U.S. Expats Can’t Renounce Their Citizenship Fast Enough
It’s hard being an American stateside right now. It’s hard in a different way being an American abroad.
The swearing in of new citizens often makes news in the U.S., especially if it happens in unusual circumstances such as one party’s national convention. Much less reported are the many citizenship renunciations by Americans, and the travails leading up to these life decisions. Almost all those giving up their U.S. nationality are expats. And for each renouncer going through the ordeal, there are countless others thinking about it. Why?
One recent press release in particular has caused quite a stir. It suggested that, after “a steep decline” in recent years, renunciations in the first half of this year soared to 5,816, more than twice as many as gave up their passport in all of 2019. The implication, as reported breathlessly in the American media, was that expats, already fed up with President Donald Trump, finally despaired over his mishandling of Covid-19 and quit. Other factors were cited as merely secondary.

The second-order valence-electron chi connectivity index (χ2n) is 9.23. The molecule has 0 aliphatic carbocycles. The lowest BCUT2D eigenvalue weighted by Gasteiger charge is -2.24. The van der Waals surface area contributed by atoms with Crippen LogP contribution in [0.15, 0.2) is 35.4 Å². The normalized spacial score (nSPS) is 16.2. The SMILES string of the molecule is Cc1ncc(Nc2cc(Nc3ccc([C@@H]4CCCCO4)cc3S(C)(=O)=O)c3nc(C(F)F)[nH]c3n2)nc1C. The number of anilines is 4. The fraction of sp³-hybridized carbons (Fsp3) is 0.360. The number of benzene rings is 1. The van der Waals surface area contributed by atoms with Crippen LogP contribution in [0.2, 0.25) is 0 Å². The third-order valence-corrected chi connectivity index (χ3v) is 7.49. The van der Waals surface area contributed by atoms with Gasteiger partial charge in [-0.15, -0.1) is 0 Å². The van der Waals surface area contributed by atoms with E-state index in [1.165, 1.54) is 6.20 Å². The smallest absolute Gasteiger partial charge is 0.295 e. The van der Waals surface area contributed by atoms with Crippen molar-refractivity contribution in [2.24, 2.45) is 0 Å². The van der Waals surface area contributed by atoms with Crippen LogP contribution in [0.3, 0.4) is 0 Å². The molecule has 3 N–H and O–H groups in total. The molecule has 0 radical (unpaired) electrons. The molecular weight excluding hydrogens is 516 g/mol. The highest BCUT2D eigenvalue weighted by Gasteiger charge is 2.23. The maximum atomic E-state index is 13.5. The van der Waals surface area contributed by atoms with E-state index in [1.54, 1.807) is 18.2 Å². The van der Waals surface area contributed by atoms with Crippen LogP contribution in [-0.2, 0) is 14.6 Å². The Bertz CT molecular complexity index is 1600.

But these renunciation numbers are notoriously flawed. They’re based on a list of names of renouncers published every quarter by the Internal Revenue Service — experts call this a form of “doxxing.” That list lags in time and jumbles data. In reality, most embassies and consulates stopped making renunciation appointments this spring, owing to the pandemic. And the dip in prior years, according to experts, was due to backlogs and underreporting.
By the best estimates (see chart), renunciations have been rising since 2010, when the Obama administration passed the notorious Foreign Account Tax Compliance Act (FATCA), inflicting misery on U.S. expats everywhere. In 2014, the government raised the renunciation fee from $450 to $2,350. Undeterred, expats kept at it. The American bureaucracy then indirectly slowed the pace with red tape in the first three Trump years. But we’re back on trend in 2020.
Now, it may be true that most expats aren’t crazy about Trump. Americans abroad tend to be cosmopolitan professionals, often married to foreigners or following international career paths. Watching their home country in their host nation’s news, or talking about it at local dinner parties, has stopped being fun. The images occasionally evoke a banana republic succumbing to pestilence while arming for civil war.
Source: Andreas Kluth | Bloomberg